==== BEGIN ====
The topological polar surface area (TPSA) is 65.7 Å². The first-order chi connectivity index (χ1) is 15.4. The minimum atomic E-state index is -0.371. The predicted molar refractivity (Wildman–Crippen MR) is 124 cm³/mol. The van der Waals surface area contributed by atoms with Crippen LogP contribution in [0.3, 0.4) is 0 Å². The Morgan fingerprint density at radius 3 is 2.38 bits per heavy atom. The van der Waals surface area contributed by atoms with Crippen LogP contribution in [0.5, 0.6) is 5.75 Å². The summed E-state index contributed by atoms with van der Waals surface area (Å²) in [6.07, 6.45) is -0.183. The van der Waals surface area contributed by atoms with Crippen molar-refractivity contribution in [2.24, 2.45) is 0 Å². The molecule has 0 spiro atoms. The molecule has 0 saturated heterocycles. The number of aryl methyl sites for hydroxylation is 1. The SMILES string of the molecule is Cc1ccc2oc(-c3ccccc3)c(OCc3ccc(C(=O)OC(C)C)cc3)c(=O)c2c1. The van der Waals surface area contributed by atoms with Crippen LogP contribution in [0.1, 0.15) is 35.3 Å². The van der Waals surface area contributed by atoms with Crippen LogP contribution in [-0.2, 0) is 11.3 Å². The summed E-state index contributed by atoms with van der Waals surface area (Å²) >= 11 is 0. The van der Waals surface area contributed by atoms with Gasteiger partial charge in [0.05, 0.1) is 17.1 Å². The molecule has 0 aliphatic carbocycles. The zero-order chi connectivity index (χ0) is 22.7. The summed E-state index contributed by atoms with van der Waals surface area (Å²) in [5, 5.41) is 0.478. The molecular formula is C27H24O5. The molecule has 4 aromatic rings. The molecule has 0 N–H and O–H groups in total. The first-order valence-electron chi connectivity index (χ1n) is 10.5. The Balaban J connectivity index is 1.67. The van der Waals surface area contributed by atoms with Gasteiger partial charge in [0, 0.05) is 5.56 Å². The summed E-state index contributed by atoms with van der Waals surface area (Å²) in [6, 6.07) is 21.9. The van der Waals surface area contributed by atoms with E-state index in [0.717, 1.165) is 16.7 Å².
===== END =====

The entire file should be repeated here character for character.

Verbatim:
The topological polar surface area (TPSA) is 65.7 Å². The first-order chi connectivity index (χ1) is 15.4. The minimum atomic E-state index is -0.371. The predicted molar refractivity (Wildman–Crippen MR) is 124 cm³/mol. The van der Waals surface area contributed by atoms with Crippen LogP contribution in [0.3, 0.4) is 0 Å². The Morgan fingerprint density at radius 3 is 2.38 bits per heavy atom. The van der Waals surface area contributed by atoms with Crippen LogP contribution in [0.5, 0.6) is 5.75 Å². The summed E-state index contributed by atoms with van der Waals surface area (Å²) in [6.07, 6.45) is -0.183. The van der Waals surface area contributed by atoms with Crippen molar-refractivity contribution in [2.24, 2.45) is 0 Å². The molecule has 0 spiro atoms. The molecule has 0 saturated heterocycles. The number of aryl methyl sites for hydroxylation is 1. The SMILES string of the molecule is Cc1ccc2oc(-c3ccccc3)c(OCc3ccc(C(=O)OC(C)C)cc3)c(=O)c2c1. The van der Waals surface area contributed by atoms with Crippen LogP contribution in [0.1, 0.15) is 35.3 Å². The van der Waals surface area contributed by atoms with Crippen LogP contribution in [-0.2, 0) is 11.3 Å². The summed E-state index contributed by atoms with van der Waals surface area (Å²) >= 11 is 0. The van der Waals surface area contributed by atoms with Gasteiger partial charge in [0.05, 0.1) is 17.1 Å². The molecule has 0 aliphatic carbocycles. The zero-order chi connectivity index (χ0) is 22.7. The summed E-state index contributed by atoms with van der Waals surface area (Å²) in [5, 5.41) is 0.478. The molecular formula is C27H24O5. The molecule has 4 aromatic rings. The molecule has 0 N–H and O–H groups in total. The first-order valence-electron chi connectivity index (χ1n) is 10.5. The Balaban J connectivity index is 1.67. The van der Waals surface area contributed by atoms with Gasteiger partial charge in [0, 0.05) is 5.56 Å². The summed E-state index contributed by atoms with van der Waals surface area (Å²) in [6, 6.07) is 21.9. The van der Waals surface area contributed by atoms with E-state index in [0.717, 1.165) is 16.7 Å².